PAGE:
As part of my series on the qualities and attributes I feel are important to develop in ourselves that will help us in becoming visionary writers (and effective human beings), today I’d like to examine the quality of discipline.
As I often do when I start making a new distinction, I like to look up the current definition of the term. Here’s how the Miriam-Webster dictionary defines discipline:
- obsolete : instruction
- a field of study
- training that corrects, molds, or perfects the mental faculties or moral character
- control gained by enforcing obedience or order b : orderly or prescribed conduct or pattern of behavior c : self-control
- a rule or system of rules governing conduct or activity
As I read over these definitions I realized why so many artists and creative folks shy away from being disciplined in their work. Who wants to be punished, molded or have to follow a bunch of rules or the ‘system’? And yet, I still believe that being disciplined is a valuable asset to acquire for all creative types including visionary writers. Why? Because it’s key to creating the work that is an expression of your true self and purpose.
So, I’d like to offer my own definition as a starting point to creating the distinction of:
Discipline: the ability developed over time through committed intention to stay true to your purpose in your thoughts, words and actions.
Now, let’s pull this apart a bit so we can really examine what it means. First off, discipline is an ability that can be developed over time. It’s not something that is passed on genetically from generation to generation, nor is the lack of discipline something that you have when you’re missing the ‘discipline gene.’ Of course, if you were brought up in a family environment where discipline was missing, then you’ve may not have taken on the process of developing it in your own life, but that doesn’t mean you can’t start…even immediately, like today.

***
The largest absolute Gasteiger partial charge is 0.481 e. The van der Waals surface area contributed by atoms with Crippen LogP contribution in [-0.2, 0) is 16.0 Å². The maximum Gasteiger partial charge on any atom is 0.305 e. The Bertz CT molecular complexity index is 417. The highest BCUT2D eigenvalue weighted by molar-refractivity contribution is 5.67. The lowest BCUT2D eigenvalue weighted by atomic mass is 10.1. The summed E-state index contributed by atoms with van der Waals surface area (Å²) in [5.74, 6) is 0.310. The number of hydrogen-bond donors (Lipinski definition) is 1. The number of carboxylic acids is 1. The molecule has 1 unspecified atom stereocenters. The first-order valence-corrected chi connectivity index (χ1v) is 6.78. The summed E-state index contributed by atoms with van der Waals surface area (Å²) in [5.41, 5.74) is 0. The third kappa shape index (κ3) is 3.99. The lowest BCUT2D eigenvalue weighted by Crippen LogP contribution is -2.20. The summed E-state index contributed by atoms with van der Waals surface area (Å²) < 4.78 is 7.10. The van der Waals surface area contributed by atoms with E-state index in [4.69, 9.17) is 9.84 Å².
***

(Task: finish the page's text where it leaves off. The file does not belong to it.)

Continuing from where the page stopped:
So, how do you start? Well, that’s where the ‘committed intention’ comes in. Start by determining who are you and how you choose to express your true you. In my work as a Life On Purpose Coach I often talk about this aspect of yourself as your Divinely Inspired Life Purpose — that context of being, vision, and core values that has the power to shape each and every moment of your life as you go about doing whatever you choose to do. (You can learn more about the DILP here).
Once you have a clear sense of that true purpose, you commit to living true to it, and in the process you’ve set a powerful intention into motion. In the process of setting this intention, it’s also useful to become clear what some of the various ways you will express your purpose. That might be in your profession, as a parent, as a community member. It could also include as an artist, writer, sculptor, etc. You follow through with that commitment by practicing what I call Congruent Creativity. (You can learn more about this including the 8 steps to developing it here.)
Discipline Taken to the Extreme
I do think it’s a good idea to look at what can happen if you take discipline too far. (Like I do from time-to-time.) Discipline to the extreme shows up as being inflexible, ruled by your schedule or ‘to do’ list. You can become rigid and any spontaneity can go out the window.
I share this for the simple reason that if you begin to notice these traits slipping into your life, you can then put in a course correction. You don’t need to throw the whole idea of discipline out the window, just ease up a little.
Two Strategies for Developing Discipline
One of my favorite way to develop and maintain discipline in my own life is to create games. Most of these ‘discipline inducing games’ have fairly short time frames. I figure I can take on such a game for a week or a month at a time, and if I like the results the game produces, I can always repeat it for another period of time, often adjusting the rules of the game to make it even more fun and result producing.
One such game that I’ve recently written about on this blog is the “Write 1K Every Day” game. Another one that I created years ago is the Big R Game which was a longer game but that produced great results. You can learn all about the Big R Game (by the way “R” stands of rejection) in my book, From Spark to Flame: Fanning Your Passion and Ideas into Money Making Magazine Articles that Make a Difference. In these ways, the process of discipline can be fun and energizing. I can avoid the ‘punishment’ mentality and as for rules, well they’re easier to follow when I’m the one making them up.
The second strategy is particularly important early on when you first commit to developing discipline. The strategy is forgiveness. When you stray off course, you drop the ball on what you said you wanted to accomplish, you end up sleeping in late when you vowed to get up at 6 am…in all those times you fall short from what you promised, forgive yourself. This isn’t to let yourself off the hook but to give you the space to be human — to really go for it and fail, then go for it again. And we’ll explore that more fully in a later post on purposeful patience and persistence.
Give discipline a try. Before you know it, you’ll have more of it in your life, and your writing will show it. Let me know what you find works for you.